Poet Sharanya Manivannan


Photo Credit: Catriona Mitchell
Photo Credit: Catriona Mitchell



Sharanya Manivannan‘s first book of poems, Witchcraft, was described by The Straits Times (Singapore) as “sensuous and spiritual, delicate and dangerous and as full as the moon reflected in a knife”. She has received a Lavanya Sankaran Fellowship and an ELLE Fiction Award, and been nominated for the Pushcart Prize twice. She wrote a column, The Venus Flytrap, between 2008 and 2011 in The New Indian Express, and her fiction, poetry and essays have been widely published internationally, including in Drunken BoatWasafiriHobartKilling The Buddha and Superstition Review. Twitter: @ranyamanivannan


  1. Tell us how your first manuscript happened? Do you still love it the way you did it then?

Witchcraft came out when I was 23 – 6 years ago. I think it was representative of who I was at the time. That said, it is a frustration when journalists or students remain attached to that persona or style. Readers – those who actually follow my work – are more realistic. How futile to think that one does not grow, does not change. More self-defeating still to hope for it!


  1. Do you consider poetry and personal life are two different things? How?

No. The art is the self and the self is the art. Each is distilled by the other.


  1. Narrate one funny thing that happened to you as a poet.

Many years ago I was having breakfast at a kedaimamak in Kuala Lumpur, where I lived at the time, when a middle-aged couple came up to my table and said, “You were fantastic last night!” I must have gaped at them with my nasilemak falling out of my mouth, because all I was thinking was, “What on earth did I drink last night?” It turned out they had come to the reading the previous evening. That was a pleasant surprise; one doesn’t expect to be recognised at random, working in a niche field.


  1. What are your thoughts on literary fests? Do you think poetry, like mainstream literature, is getting enough exposure at these festivals?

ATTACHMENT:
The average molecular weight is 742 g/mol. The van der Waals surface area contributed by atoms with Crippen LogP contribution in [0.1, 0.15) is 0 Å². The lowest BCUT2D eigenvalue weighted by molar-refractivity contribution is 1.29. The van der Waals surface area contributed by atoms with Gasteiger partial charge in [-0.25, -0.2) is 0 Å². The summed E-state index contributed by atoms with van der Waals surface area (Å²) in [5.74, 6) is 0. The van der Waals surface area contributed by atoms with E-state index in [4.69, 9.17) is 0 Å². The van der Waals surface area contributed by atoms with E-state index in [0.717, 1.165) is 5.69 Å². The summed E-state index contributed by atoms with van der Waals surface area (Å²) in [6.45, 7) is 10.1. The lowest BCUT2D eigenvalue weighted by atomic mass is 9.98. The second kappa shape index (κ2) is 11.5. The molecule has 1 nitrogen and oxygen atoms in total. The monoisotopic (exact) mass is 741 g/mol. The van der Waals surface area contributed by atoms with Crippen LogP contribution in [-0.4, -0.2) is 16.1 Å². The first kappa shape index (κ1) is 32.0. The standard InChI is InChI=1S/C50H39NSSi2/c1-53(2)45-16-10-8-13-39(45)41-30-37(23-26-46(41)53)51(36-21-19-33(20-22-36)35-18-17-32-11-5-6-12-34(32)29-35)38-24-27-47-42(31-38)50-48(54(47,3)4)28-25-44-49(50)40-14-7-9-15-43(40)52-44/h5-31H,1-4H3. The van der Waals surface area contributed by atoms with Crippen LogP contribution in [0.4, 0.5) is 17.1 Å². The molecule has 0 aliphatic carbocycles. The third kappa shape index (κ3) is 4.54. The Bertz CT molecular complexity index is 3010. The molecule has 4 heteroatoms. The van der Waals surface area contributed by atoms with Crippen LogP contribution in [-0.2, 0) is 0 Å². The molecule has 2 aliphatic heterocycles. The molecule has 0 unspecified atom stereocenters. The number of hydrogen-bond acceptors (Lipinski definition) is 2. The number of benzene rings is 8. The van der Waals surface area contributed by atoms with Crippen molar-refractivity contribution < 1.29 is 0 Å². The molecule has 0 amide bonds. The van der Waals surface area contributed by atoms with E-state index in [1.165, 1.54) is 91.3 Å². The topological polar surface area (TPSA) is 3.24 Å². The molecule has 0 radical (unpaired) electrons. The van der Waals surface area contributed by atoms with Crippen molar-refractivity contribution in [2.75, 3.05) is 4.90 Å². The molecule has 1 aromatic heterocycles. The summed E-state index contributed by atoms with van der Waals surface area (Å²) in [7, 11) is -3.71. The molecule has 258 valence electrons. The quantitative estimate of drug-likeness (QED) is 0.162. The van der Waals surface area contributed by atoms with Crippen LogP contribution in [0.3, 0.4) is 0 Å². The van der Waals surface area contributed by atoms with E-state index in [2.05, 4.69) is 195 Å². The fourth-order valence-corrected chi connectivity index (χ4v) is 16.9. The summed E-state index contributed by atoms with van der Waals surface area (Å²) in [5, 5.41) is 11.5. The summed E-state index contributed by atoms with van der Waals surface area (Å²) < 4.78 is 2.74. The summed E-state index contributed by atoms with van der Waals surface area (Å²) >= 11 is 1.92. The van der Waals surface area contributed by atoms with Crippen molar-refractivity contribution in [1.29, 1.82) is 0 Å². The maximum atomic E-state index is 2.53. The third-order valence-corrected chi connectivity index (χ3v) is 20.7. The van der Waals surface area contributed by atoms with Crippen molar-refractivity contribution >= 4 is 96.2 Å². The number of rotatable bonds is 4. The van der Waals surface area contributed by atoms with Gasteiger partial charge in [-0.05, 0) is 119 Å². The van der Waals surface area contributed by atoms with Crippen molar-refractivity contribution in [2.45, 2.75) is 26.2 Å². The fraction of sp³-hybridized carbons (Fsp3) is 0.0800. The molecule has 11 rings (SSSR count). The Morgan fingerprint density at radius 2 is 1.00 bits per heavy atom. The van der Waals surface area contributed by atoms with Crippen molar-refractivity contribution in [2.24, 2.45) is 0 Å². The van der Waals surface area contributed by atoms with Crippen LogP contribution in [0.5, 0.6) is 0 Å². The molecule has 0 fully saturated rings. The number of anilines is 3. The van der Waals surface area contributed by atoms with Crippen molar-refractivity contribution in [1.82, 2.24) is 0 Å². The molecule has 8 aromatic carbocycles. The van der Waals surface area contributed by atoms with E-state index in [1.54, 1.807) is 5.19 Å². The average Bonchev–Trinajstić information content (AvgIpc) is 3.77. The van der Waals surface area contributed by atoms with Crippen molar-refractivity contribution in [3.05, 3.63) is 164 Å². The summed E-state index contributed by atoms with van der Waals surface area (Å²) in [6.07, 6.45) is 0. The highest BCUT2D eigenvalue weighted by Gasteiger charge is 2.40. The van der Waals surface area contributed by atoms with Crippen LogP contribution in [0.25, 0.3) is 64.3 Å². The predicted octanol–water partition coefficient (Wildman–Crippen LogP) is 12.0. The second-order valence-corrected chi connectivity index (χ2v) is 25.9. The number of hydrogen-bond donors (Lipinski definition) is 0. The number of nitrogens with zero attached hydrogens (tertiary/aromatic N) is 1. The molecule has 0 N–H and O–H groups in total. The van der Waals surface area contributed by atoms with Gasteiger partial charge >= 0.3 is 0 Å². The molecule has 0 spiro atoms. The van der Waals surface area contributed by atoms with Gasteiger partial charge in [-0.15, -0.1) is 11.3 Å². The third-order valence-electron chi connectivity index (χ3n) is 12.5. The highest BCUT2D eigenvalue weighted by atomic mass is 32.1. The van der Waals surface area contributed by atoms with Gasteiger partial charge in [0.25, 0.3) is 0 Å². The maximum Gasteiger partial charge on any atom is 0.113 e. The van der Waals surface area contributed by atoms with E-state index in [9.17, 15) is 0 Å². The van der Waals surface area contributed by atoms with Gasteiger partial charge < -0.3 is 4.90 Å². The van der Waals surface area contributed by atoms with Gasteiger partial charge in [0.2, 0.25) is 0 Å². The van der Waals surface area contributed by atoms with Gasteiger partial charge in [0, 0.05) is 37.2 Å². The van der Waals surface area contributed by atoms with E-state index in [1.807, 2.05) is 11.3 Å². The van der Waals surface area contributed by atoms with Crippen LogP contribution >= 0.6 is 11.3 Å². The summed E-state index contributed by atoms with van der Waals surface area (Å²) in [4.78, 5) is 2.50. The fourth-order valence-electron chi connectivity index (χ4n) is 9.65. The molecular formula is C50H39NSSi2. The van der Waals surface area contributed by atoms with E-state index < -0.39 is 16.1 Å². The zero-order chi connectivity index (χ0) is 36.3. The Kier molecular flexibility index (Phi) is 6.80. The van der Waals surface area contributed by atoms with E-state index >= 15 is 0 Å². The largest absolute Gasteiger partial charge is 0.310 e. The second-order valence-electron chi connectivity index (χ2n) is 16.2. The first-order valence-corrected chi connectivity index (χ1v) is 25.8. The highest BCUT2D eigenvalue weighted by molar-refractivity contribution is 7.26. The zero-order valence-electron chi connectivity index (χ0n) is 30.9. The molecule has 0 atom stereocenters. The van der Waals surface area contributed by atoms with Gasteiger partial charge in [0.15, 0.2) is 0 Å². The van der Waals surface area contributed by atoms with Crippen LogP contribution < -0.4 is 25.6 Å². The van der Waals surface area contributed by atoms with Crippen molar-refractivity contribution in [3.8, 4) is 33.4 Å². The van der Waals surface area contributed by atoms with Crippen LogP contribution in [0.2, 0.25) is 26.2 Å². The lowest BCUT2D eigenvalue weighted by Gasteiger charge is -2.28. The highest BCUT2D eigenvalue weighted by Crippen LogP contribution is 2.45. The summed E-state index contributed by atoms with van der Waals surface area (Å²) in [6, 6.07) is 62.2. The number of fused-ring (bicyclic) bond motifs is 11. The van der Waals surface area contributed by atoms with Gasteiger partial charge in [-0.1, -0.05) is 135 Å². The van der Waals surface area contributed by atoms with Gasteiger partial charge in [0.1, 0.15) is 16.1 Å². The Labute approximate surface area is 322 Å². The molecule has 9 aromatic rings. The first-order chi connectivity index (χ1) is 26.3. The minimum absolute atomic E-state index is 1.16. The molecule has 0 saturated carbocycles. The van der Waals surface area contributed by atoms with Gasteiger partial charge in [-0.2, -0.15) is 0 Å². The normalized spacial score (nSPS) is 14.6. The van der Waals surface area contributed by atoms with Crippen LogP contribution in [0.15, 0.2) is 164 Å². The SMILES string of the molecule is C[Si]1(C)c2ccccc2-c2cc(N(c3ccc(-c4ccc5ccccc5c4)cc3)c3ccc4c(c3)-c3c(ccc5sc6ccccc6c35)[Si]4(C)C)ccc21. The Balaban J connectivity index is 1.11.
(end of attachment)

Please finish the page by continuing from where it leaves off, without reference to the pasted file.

I think they can be fun. I also think they can be ridiculous. So much depends on the organisers. I don’t think poetry is underexposed, but a festival appearance is no measure of the work itself, only of the mileage it gets.


  1. Share with us 5 favourite thoughts on poetry by your peers!

I am not sure who my peers are – do you mean poets in this country, of my age group, at a similar rung of experience? I suppose one thought defines it all: I think there is a real lack of a sense of community among poets today.


  1. Wanted names of amazing poets, dead or living who continue to inspire you!

Michael Ondaatje, Joy Harjo, Sandra Cisneros, Adrienne Rich, Linda Hogan, Jane Hirshfield, Mary Oliver, Rumi, Traci Brimhall, Natalie Diaz, Eugenio Montejo, e. e. cummings, oh I could go on…


  1. What is your take on translation? How difficult is a poetry- translator’s job?

Translation is vital, a way in which to both create access as well as ensure the longevity of any work. Such responsibility naturally makes it a difficult task.


  1. Share your thoughts on rlpoetry.org !

Any platform that keeps poetry alive, that is inclusive while maintaining standards, that creates opportunity – all of which you do – is important.